Recently, a study of people identified with dementia in the U.K. showed that people from marginal ethnic backgrounds—such as Asian and Black patients—were younger and had less cognitive scores at the time when diagnosed with dementia compared to White patients. The research utilized data from electronic health records and comprised 9,380 White patients, 2,008 Black patients, and 642 Asian patients, who were identified with dementia amid 2008–2016. This study was published in the International Journal of Geriatric Psychiatry.
The study’s authors stated that there is a need to comprehend these inequalities, to spot if dementia preclusion initiatives should be customized by ethnic group and to make sure dementia analysis across all ethnic groups is achieved as soon as possible. Dr. Naaheed Mukadam—Lead Author of the study at the UCL (University College London)—stated that this research is the first to examine cognitive impairment and age at the time of dementia identification in South Asians. The younger age during diagnosis showed that dementia occurrence in South Asians is possible to be higher in this cluster than the White population.”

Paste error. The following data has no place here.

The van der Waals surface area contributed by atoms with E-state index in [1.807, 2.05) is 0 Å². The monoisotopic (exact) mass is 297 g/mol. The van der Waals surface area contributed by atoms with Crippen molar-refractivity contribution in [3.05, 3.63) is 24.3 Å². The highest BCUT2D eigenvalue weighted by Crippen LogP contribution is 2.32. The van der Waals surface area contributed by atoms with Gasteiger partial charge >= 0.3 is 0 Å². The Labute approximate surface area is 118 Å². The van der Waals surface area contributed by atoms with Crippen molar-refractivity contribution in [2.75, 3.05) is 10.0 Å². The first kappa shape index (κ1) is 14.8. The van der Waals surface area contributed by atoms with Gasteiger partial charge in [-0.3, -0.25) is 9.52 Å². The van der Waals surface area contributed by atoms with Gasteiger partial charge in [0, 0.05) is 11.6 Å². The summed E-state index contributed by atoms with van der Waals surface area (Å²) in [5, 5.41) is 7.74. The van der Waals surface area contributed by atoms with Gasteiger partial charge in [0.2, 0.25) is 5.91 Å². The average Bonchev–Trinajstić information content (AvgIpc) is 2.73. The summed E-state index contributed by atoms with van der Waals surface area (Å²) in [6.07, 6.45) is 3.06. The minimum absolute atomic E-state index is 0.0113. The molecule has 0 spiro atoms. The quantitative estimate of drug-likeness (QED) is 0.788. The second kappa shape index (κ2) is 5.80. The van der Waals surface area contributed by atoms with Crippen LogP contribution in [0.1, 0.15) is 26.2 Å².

Recently, the UCL was in news for its stating that molecular profiling can capture lung cancer prematurely and lead to novel treatments. The world’s first ever genetic sequencing of pre-cancerous lung abrasions can create the way for early detection and novel treatments, as reported by the latest study conducted by UCL scientists. Before lung cancer forms, precancerous lesions are developed in the airway, but only half of them actually turn into lung cancer, whereas, others would disappear or stay in benign form without being harmful. In this study—which was published in Nature Medicine—scientists for the first time have found the differences amid the lesions that will turn invasive and those that are undamaging, and they can precisely predict which abrasions would become cancerous.